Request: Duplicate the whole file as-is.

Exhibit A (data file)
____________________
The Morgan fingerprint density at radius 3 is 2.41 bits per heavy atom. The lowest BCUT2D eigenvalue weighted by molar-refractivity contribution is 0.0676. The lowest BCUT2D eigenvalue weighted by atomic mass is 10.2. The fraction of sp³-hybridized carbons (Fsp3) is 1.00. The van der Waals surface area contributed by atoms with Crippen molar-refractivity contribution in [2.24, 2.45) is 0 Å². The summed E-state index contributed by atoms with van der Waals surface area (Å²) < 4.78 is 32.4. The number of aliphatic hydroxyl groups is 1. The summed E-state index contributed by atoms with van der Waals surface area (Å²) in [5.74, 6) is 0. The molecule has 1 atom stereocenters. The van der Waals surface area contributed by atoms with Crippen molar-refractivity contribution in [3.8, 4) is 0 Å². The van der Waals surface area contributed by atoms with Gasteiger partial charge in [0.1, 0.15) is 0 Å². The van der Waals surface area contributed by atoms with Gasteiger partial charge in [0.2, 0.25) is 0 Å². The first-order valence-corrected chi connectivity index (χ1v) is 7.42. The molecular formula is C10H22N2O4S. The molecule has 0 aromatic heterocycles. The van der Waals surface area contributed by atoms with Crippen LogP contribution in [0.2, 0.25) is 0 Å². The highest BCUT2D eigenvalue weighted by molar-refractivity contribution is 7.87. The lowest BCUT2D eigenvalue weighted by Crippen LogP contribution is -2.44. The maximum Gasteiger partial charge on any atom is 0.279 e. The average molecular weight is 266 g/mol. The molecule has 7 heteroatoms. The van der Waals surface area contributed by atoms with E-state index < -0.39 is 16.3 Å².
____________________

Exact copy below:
The Morgan fingerprint density at radius 3 is 2.41 bits per heavy atom. The lowest BCUT2D eigenvalue weighted by molar-refractivity contribution is 0.0676. The lowest BCUT2D eigenvalue weighted by atomic mass is 10.2. The fraction of sp³-hybridized carbons (Fsp3) is 1.00. The van der Waals surface area contributed by atoms with Crippen molar-refractivity contribution in [2.24, 2.45) is 0 Å². The summed E-state index contributed by atoms with van der Waals surface area (Å²) < 4.78 is 32.4. The number of aliphatic hydroxyl groups is 1. The summed E-state index contributed by atoms with van der Waals surface area (Å²) in [5.74, 6) is 0. The molecule has 1 atom stereocenters. The van der Waals surface area contributed by atoms with Crippen molar-refractivity contribution in [3.8, 4) is 0 Å². The van der Waals surface area contributed by atoms with Gasteiger partial charge in [0.1, 0.15) is 0 Å². The van der Waals surface area contributed by atoms with Gasteiger partial charge in [0.2, 0.25) is 0 Å². The first-order valence-corrected chi connectivity index (χ1v) is 7.42. The molecular formula is C10H22N2O4S. The molecule has 0 aromatic heterocycles. The van der Waals surface area contributed by atoms with Crippen LogP contribution in [0.2, 0.25) is 0 Å². The highest BCUT2D eigenvalue weighted by molar-refractivity contribution is 7.87. The lowest BCUT2D eigenvalue weighted by Crippen LogP contribution is -2.44. The maximum Gasteiger partial charge on any atom is 0.279 e. The average molecular weight is 266 g/mol. The molecule has 7 heteroatoms. The van der Waals surface area contributed by atoms with E-state index < -0.39 is 16.3 Å².